If you've been gathering with Citylight for some time, you'e probably heard about the elder board or the term "elder". Citylight believes the board of elders represents the spiritual leadership of the church. It is made up of five staff elders from our pastoral team and five lay elders chosen by the membership. It is the responsibility of the elder board to be servant leaders that set the overall missional direction of the church under the authority of Holy Scripture and Jesus Christ. This authority and direction is described in 1 Timothy 3:1-13 and Titus 1:6-9.
Larry Hanson was voted on the elder board last year. He and his wife Cathy are not new to Citylight. They have been faithfully gathering at and serving Citylight since the church was about a year old and point it all back to Jesus and what He did for each of them. They continually seek what God wants and considers His Kingdom work the compass in their life. They have six grown children and seven grand-children and counting.
A little over a year ago, while considering if they were being called to the Bennington church plant, a pivotal moment was revealed.
“A lot of people assumed we would go to Bennington since we live so close,” shared Larry. “Cathy and I learned a long time ago to not move unless God calls you to move and to ask often ‘what does God want us to do?’ We started to think of maybe getting our toes wet with Bennington, to make sure. The very next night we had a beautiful City Group night, and the very next day we were asked to be committed to Citylight Omaha for 3-5 years in an eldership role.”
Cathy added, “I feel like I am always open to where God wants us to be. It’s not a hard decision when the Lord is leading you. There’s always new community and ministry here. It wasn’t a hard decision to stay.”
So what exactly does an elder do and what is expected of them? The elder board has the ability to make decisions regarding the management, operation, and financial viability of the church. When asked what this looked like, within a second, Larry answered.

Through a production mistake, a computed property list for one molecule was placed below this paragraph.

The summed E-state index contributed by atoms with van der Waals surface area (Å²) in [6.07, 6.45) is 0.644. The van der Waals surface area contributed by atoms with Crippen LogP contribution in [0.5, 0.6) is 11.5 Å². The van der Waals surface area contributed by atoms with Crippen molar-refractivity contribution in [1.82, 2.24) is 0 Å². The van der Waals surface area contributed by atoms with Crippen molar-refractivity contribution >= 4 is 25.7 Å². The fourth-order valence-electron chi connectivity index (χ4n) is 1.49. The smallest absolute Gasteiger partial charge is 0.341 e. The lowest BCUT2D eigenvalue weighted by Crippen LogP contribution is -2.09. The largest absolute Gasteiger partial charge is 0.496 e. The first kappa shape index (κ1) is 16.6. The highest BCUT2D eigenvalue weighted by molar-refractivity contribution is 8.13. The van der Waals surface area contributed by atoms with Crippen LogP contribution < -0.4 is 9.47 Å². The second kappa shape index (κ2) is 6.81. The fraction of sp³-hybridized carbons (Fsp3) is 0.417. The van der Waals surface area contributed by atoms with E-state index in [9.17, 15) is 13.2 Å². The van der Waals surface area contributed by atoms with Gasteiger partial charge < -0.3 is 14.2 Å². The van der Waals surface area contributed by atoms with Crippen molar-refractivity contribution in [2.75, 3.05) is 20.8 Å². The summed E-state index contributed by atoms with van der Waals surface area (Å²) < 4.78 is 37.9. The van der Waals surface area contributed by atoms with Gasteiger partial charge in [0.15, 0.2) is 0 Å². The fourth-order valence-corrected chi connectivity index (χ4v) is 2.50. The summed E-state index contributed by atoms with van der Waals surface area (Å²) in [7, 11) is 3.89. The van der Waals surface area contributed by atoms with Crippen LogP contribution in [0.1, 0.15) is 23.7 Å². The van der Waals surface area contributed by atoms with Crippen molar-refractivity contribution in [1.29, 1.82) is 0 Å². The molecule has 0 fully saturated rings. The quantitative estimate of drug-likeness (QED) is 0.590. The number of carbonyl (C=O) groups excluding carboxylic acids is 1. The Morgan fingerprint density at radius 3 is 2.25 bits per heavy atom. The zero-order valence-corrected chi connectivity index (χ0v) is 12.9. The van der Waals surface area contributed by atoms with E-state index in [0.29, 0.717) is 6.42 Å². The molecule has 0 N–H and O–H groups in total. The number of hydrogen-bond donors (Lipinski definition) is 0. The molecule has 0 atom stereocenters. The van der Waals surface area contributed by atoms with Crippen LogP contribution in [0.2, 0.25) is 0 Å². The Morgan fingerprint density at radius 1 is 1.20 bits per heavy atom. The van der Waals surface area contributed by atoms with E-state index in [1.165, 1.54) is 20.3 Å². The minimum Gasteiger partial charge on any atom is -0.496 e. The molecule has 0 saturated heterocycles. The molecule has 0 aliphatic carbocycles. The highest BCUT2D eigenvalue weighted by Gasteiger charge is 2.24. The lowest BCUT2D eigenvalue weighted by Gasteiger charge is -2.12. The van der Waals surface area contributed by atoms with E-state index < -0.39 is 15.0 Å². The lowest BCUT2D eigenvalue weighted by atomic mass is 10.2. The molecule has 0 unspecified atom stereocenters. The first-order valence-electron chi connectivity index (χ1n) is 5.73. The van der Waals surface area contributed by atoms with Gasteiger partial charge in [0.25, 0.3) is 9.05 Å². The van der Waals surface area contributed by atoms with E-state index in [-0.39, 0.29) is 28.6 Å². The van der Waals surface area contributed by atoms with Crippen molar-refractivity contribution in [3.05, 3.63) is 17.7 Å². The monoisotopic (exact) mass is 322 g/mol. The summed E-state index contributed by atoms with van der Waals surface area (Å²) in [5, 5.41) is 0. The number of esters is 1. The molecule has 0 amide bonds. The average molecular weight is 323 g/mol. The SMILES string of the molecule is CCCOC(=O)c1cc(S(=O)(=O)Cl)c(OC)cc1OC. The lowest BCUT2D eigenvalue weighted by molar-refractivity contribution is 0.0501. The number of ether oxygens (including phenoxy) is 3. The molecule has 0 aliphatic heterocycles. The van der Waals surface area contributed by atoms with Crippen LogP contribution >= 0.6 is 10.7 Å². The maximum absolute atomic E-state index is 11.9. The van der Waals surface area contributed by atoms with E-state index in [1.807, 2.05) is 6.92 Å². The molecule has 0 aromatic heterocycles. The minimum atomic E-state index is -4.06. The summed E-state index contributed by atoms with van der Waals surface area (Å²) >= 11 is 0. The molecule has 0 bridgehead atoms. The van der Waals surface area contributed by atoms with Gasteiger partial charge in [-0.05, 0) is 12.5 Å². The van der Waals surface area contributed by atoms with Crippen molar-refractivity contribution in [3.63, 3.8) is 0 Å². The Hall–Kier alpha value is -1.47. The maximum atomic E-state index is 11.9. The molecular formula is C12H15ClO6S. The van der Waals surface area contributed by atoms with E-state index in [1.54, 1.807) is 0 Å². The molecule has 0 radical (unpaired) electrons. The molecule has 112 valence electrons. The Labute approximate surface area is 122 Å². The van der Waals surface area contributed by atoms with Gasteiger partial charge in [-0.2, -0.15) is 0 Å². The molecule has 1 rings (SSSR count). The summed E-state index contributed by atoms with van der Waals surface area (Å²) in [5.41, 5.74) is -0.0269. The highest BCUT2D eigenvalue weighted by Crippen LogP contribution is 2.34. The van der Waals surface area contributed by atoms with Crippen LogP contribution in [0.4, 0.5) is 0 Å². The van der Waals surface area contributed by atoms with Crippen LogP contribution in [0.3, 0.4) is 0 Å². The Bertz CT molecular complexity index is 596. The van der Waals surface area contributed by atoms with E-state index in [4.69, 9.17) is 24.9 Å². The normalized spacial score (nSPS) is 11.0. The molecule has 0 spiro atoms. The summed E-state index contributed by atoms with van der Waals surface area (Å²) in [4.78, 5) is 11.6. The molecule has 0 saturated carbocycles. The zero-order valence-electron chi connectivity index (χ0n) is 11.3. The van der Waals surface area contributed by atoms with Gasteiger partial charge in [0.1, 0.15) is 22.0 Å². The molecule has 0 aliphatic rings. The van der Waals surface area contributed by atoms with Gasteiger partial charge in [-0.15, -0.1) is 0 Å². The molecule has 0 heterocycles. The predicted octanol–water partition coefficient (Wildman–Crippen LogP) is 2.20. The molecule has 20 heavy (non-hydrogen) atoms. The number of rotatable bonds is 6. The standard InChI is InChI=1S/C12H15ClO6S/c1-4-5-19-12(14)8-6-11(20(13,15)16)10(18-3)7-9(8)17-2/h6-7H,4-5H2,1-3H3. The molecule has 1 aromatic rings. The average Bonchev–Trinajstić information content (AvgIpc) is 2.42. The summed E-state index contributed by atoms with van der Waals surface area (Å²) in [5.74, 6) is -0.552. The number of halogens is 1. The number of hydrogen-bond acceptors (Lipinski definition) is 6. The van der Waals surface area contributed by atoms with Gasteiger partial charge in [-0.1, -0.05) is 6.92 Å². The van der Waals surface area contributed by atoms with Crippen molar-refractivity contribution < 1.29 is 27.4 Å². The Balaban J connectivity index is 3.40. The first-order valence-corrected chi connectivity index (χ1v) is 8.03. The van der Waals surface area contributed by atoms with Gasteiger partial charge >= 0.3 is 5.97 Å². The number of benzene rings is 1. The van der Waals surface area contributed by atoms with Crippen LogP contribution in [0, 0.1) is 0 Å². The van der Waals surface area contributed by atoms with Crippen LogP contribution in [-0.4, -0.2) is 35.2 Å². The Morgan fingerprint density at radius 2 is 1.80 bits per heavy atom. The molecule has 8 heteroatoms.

“We pray and a lot.”
Larry went on to describe that "well over a third of our meeting times are spent in prayer. We pray for any topic that needs discernment. We stop and pray about it and prayer opens and closes each meeting.”
Cathy has seen the use of prayer first-hand when Larry was being vetted as a possible elder.
She said “I appreciate the amount of consideration and prayer and the extensiveness of where and how the men are vetted for this elder position. Biblically you see the picture of Moses calling up people to share discerning matters of disputes. The early churches and Jesus sending out the workers to help in the churches. The nomination process and the requirement of an elder is Biblical. We see it in Timothy and Matthew. The whole vetting process was time in prayer and it included me. It was praying over me, for me, and the process.”
With every decision, much is considered and everything is determined and decided with 100% acceptance from the board. The board makes decisions and determines everything from staff roles and job descriptions to budget allocation and church affiliation. Last year a big decision was made about whether or not transferring to SBC from CMA should be done.
“That was a hard one and took a lot of discernment from the board,” Larry reminisced. “For instance, the board determined that at least 75% of the members had to vote for it or we were not going to do it. Someone asked, ‘what if it’s 74.8%?’ We were confident that if God wanted it to happen, it wouldn't be 74.8%. God would make it clear and He did.”
Many churches have various forms of trustees, deacons and elders and the organization of it can look different. For Citylight, the elder model, a small trusted group, has worked well.